In the imposing nave
of that Byzantine temple
I saw the Gothic tomb in the uncertain
light that trembled in the stained-glass windows.

Her hands were on her breast,
and in her hands a book,
and this most beautiful woman was lying
on the urn, a miracle of carving.

Sinking under the weight
of her sweet abandoned body
her granite bed was creased as if made
of the softness of feathers and of satin.

Of her last sweet smile
her face preserved the divine
radiance, just as the heavens preserve
the fleeting rays of the dying sun.

Sitting at the edge
of her pillow of stone
two angels with fingers on their lips
enjoined silence all around.

She did not seem dead;
she seemed to be asleep
in the shadow of the massive arches,
and seeing paradise in her slumber.

I approached the darkness
at the corner of the nave
as someone walking on quiet feet
would approach the cradle where a child is asleep.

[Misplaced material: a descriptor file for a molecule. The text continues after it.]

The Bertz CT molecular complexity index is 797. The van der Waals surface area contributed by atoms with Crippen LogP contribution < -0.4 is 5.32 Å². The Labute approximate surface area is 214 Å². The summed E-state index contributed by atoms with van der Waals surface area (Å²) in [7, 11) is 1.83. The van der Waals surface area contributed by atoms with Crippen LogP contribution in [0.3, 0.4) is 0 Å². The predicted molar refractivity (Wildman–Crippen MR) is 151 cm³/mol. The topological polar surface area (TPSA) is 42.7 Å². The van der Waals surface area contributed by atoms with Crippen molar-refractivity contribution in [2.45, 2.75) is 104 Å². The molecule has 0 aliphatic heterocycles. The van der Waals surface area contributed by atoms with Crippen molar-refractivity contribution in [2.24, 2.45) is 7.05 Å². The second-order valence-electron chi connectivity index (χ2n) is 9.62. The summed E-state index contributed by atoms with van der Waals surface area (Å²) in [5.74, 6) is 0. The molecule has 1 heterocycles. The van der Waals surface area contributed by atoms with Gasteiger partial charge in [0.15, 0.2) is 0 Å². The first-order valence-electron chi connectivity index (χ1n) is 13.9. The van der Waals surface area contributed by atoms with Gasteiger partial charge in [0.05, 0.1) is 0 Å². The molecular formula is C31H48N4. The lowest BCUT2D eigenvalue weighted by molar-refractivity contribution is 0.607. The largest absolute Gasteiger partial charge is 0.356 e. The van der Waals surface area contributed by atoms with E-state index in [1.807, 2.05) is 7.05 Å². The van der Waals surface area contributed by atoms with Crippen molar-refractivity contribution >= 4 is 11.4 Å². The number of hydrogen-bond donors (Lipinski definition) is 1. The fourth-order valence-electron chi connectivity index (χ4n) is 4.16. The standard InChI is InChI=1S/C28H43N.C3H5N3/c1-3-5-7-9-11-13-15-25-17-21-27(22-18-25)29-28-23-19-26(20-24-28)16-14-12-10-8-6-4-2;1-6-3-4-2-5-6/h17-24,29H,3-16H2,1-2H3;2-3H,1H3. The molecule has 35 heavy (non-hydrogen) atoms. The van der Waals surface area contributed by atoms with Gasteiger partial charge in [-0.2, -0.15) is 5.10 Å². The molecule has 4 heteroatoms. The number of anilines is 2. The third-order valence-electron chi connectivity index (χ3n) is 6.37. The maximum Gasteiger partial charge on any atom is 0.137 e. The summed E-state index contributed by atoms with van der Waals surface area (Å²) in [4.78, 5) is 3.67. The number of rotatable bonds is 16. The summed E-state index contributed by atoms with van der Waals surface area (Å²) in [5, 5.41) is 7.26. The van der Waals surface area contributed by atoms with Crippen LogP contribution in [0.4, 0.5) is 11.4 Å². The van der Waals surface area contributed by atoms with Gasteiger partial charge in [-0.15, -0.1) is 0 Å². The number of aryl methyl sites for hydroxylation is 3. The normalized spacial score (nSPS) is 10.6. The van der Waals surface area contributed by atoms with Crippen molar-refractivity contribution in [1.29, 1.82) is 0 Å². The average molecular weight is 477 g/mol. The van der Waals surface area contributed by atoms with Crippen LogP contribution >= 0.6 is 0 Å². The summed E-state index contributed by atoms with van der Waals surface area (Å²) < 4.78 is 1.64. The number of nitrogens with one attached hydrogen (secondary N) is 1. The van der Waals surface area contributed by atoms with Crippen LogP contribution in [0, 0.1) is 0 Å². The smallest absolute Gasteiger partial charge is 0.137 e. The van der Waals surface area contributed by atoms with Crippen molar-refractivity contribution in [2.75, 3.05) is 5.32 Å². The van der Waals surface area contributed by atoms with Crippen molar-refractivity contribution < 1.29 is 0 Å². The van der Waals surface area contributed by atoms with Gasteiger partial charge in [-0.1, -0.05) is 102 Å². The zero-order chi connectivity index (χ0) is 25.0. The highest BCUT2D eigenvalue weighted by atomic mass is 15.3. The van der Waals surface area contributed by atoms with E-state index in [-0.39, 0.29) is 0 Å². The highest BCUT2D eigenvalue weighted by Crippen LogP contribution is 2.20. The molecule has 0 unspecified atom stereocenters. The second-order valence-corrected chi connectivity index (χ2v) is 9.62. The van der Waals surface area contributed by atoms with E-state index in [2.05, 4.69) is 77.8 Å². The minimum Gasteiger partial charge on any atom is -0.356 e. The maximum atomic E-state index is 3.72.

I looked at her for a moment
as she glowed there brightly,
and at her bed of stone that offered
another, empty, space by the wall,

and they revived in my soul
the thirst for the infinite,
the yearning for that life in death
for which the centuries are but a moment.

Weary of the battle
I fight all through my life
sometimes I recall with envy
that retreat so dark and hidden.

I recall that pale
and silent woman, and say:
"What a silent love is that of death!
What a peaceful sleep is that of the grave!"

Gustavo Adolfo Bécquer
Translator: Brian Cole

Libro de los gorriones (nº74) nº75 nº73
Rimas (Edición 1871) Rima LXXVII Rima LXXV
Recitado por Antonio Mula Franco
Original version